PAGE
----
Networking Without the Legwork

Who knows you? It’s a lot of work to get out there and meet people. It’s even more work to convince people to remember you. I know extraordinary professionals who are very well-connected without the help of Facebook, LinkedIn, search engine optimization, press or a single personal photo online. They largely don’t exist on the internet at all. These men and women spent years hitting the pavement to scale their network. As a result, they maintain a rich foundation of personability and respect with many people. That level of connection is difficult to beat.

Armed with tools of the internet era, we have the opportunity to make an impression on the world from our couches. While not as intimate or thorough as in-person meetups, you can at least blip on people’s radars. Social media can hold your name in the periphery of others and help you stay current. Blogs and content publishing can entertain, inspire and connect. These channels are fantastic for providing value to others and making impressions on people you’ve never met. Hustling in the streets could not possibly connect me with some of the people I’ve gotten to know through this blog. Content online can reach unforeseen places and open many doors you could not reach in person. Without thorough research and planning, legwork in the field can waste a lot of time and energy. Better to leverage accessible platforms to make introductions and accelerate connections.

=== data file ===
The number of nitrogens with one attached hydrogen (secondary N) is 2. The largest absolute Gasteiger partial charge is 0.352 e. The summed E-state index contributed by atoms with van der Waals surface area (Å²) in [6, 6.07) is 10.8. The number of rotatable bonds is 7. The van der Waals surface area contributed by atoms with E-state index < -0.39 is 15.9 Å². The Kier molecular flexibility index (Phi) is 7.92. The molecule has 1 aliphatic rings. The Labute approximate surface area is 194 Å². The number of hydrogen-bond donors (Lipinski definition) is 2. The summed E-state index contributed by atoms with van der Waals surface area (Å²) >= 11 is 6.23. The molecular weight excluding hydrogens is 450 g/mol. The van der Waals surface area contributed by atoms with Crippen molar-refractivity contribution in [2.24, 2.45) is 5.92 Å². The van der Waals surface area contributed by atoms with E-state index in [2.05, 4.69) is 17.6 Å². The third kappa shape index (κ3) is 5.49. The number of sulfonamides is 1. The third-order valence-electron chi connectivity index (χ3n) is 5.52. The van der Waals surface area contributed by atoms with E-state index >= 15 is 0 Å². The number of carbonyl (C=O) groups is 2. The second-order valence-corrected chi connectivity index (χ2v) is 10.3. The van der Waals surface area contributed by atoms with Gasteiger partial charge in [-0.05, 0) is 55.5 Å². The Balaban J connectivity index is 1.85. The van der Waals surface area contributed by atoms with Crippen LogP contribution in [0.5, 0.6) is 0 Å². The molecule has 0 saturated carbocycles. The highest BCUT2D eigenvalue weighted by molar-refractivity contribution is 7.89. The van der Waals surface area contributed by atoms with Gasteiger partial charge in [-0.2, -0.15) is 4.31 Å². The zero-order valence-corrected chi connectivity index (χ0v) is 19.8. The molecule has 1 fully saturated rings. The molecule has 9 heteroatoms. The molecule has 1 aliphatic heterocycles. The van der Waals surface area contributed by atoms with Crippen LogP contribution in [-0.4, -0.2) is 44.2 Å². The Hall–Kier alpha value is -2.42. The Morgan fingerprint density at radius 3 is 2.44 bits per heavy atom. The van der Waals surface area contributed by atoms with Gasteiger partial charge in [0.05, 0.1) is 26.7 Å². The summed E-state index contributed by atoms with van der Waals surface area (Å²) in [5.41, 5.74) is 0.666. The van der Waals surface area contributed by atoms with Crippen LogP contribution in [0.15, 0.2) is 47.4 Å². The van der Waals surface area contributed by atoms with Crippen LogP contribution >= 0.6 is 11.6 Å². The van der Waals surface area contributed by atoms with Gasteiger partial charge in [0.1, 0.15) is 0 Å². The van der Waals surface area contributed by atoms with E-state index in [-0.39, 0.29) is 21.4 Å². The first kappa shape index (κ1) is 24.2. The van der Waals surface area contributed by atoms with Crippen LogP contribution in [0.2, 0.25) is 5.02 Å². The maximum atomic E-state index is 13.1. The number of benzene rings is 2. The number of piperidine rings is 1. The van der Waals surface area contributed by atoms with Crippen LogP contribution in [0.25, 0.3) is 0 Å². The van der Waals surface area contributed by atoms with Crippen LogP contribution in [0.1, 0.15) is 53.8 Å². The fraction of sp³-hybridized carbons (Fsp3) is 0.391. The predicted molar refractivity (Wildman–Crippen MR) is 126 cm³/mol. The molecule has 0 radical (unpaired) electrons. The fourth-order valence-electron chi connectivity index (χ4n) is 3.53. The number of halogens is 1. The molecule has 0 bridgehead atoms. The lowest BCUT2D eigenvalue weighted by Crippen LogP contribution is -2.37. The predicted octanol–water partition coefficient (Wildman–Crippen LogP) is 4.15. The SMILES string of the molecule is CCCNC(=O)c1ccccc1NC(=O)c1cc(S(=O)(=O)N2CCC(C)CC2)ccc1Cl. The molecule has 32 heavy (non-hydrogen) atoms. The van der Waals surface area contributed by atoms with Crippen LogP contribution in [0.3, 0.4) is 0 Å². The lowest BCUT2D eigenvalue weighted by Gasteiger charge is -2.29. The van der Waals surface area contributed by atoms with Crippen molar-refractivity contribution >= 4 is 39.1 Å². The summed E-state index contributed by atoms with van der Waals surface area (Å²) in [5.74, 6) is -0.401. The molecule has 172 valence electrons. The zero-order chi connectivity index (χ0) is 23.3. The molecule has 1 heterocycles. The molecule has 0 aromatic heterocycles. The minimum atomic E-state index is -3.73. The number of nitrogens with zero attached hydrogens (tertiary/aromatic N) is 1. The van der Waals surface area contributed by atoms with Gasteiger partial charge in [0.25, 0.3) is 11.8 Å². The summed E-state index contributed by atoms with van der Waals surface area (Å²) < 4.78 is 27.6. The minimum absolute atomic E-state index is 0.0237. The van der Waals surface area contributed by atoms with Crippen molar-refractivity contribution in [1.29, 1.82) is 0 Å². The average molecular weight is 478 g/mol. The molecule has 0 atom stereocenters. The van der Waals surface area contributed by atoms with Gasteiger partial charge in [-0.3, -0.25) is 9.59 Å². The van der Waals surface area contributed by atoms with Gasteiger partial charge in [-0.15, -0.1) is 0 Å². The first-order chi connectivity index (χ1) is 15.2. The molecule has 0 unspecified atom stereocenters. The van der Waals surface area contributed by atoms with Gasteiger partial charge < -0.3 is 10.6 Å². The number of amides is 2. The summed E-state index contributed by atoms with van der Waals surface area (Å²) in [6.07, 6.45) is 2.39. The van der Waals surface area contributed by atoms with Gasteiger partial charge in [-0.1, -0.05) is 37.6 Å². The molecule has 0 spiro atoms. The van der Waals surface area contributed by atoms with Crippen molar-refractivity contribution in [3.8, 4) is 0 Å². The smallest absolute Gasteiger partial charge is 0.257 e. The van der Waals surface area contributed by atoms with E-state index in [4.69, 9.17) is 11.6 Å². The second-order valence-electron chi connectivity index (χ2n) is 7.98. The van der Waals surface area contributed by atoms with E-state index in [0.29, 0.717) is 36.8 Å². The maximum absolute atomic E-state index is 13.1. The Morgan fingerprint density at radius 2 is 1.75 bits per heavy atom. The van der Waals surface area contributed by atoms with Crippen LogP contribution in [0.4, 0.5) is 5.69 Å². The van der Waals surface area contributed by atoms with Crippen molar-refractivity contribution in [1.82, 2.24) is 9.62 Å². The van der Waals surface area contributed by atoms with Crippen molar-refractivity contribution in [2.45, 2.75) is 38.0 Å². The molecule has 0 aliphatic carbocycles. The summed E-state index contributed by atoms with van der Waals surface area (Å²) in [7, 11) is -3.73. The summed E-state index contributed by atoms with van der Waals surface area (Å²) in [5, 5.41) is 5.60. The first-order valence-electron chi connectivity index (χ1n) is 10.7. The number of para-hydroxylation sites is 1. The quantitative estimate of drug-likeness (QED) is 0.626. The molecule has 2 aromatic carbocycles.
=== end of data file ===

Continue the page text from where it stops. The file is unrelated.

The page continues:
All that said, the internet is only a two-dimensional version of networking. Like a movie poster, it can only tease real relationship building. Introductions online should precede introductions in person to close the feedback loop and formalize interpersonal relationships. Only then can relationships have human stakes. With human stakes in tow, relationships hold richer value not easily replicated by applications or hardware.

Networking takes work. With or without the legwork, connections take a lot of time and energy to build and maintain. Make an impression online, follow through with connections, stay in touch with people from your past and spend time building relationships offline. It’s worth it. Trust me.

Advertisements

Inventory Your Relationships

When I say, ‘Inventory your relationships,’ I don’t mean, ‘Treat your friends like retail products on a stocking shelf.’ I mean, ‘Keep tabs on everyone in your network.’

Like reviewing notes taken in class, study your mobile contacts list, address book, or friends list. Take note of the people you haven’t spoken to in a while. If you find yourself curious about or missing updated information on a contact, you should reach out to him or her and catch up. Send a note, invite for coffee, arrange a phone or video call – whatever you find comfortable. Learn what keeps your friends busy, where their talents lie, what interests they have, and where they want to go next. Catch up, offer help if you can, and take notes to update your rolodex. Promise to stay in touch.

Never rule anyone out; people can change. Some of the shady characters in high school may have sobered up to start multi-million dollar businesses. You never know. You will be surprised what happens when you reach out to old relationships, especially the ones you were never close with before. You might uncover a great opportunity, discover a shared interest, or find romance. All three have happened to me. Partnerships of all kinds form out of rebooting network connections.